Beach sweets: Tradition that lasts summer after summer

Chileans are loyal to their traditional sweets all year, but especially during summertime, when the Churros and Palmeras fill the country’s beaches

Imagen: ajisabel

It is common to see the street hawkers all summer at the beach selling snacks to stand the heat. These are the traditional sweets of Chile, such as the Cuchuflís or the Palmeritas, which have become part of the holiday season to a point in which one always waits for the hawkers to walk by to buy them something tasty to eat.

Here we present you some of the most typical beach sweets:


These delicious sweets are cylindrical wafers made of flour, sugar, and water, and are filled with manjar or caramel spread. They can also be found coated with chocolate to add some sumptuousness. It is said that there are two theories regarding their origin: one is that they were created in colonial times in the Plaza de Armas square. It is said that at the beginning, they were bigger than today’s edition, but got smaller due to cost reduction. Another theory is that wafers broke when being sold because they were too fragile. The vendors asked the bakers to find a solution for this and they decided to add manjar to them, which made them firmer. Wherever they come from, the Cuchuflís still are one of Chile’s favourite sweets.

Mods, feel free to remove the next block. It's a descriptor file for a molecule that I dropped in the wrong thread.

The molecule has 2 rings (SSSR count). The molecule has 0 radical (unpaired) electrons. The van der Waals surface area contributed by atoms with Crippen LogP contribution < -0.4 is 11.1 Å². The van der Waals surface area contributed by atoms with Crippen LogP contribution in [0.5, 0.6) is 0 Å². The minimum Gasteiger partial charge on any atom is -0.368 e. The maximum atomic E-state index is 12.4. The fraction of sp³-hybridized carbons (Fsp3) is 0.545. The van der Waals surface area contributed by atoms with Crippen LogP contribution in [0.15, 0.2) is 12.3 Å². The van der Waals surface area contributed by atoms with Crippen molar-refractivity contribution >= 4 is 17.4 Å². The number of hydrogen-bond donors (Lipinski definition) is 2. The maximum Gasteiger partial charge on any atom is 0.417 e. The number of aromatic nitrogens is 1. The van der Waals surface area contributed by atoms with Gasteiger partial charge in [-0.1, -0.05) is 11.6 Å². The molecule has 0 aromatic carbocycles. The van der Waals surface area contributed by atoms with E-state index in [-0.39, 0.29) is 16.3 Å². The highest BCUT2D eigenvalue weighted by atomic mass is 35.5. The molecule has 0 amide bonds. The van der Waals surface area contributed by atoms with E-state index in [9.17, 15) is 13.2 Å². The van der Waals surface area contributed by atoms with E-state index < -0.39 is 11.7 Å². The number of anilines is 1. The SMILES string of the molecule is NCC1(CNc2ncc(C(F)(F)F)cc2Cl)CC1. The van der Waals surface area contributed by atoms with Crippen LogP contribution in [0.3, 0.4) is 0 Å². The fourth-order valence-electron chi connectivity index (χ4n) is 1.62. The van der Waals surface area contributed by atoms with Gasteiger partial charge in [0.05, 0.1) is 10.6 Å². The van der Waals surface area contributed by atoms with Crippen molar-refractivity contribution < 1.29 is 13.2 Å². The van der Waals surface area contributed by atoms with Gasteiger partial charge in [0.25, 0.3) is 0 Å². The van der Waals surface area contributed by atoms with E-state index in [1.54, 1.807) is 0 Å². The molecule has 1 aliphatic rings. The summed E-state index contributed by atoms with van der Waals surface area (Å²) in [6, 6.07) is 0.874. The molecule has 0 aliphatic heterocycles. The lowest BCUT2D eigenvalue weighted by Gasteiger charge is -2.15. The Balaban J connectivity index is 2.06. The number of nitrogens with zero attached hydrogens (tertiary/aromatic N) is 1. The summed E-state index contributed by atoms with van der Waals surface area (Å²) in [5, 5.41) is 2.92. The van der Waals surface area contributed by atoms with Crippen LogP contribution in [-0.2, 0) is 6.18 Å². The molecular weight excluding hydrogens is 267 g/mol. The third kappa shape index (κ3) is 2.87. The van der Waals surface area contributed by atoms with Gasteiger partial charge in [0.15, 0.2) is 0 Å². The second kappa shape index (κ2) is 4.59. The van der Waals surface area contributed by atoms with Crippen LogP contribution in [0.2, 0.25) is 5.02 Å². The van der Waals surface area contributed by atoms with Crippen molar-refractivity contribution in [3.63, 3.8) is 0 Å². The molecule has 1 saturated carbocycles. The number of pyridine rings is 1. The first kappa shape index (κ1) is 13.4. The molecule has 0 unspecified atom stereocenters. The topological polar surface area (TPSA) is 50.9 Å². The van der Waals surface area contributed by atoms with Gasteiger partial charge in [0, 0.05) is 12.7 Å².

Churros with Manjar

The Churros are fried dough in the shape of a tube. In Chile, they are filled from beginning to end with manjar, which makes them even tastier. They have their origins in the Iberian Peninsula, and they also exist in many other Latin American countries like Argentina, Ecuador or Colombia, with different names and fillings. In Chile the most famous one keeps on being the manjar.


The Palmeras are a classic beach sweet made of puff pastry with honey or sugar to give it that sweet touch and crunchiness when you taste them. It is a huge dough circle; bigger than an adult hand and tastier when fresh and crunchy. They say their origins are in Italy or Spain. They became a success in Chile due to the El Quisco y El Tabo towns bakeries, which introduced them in the Chilean beaches.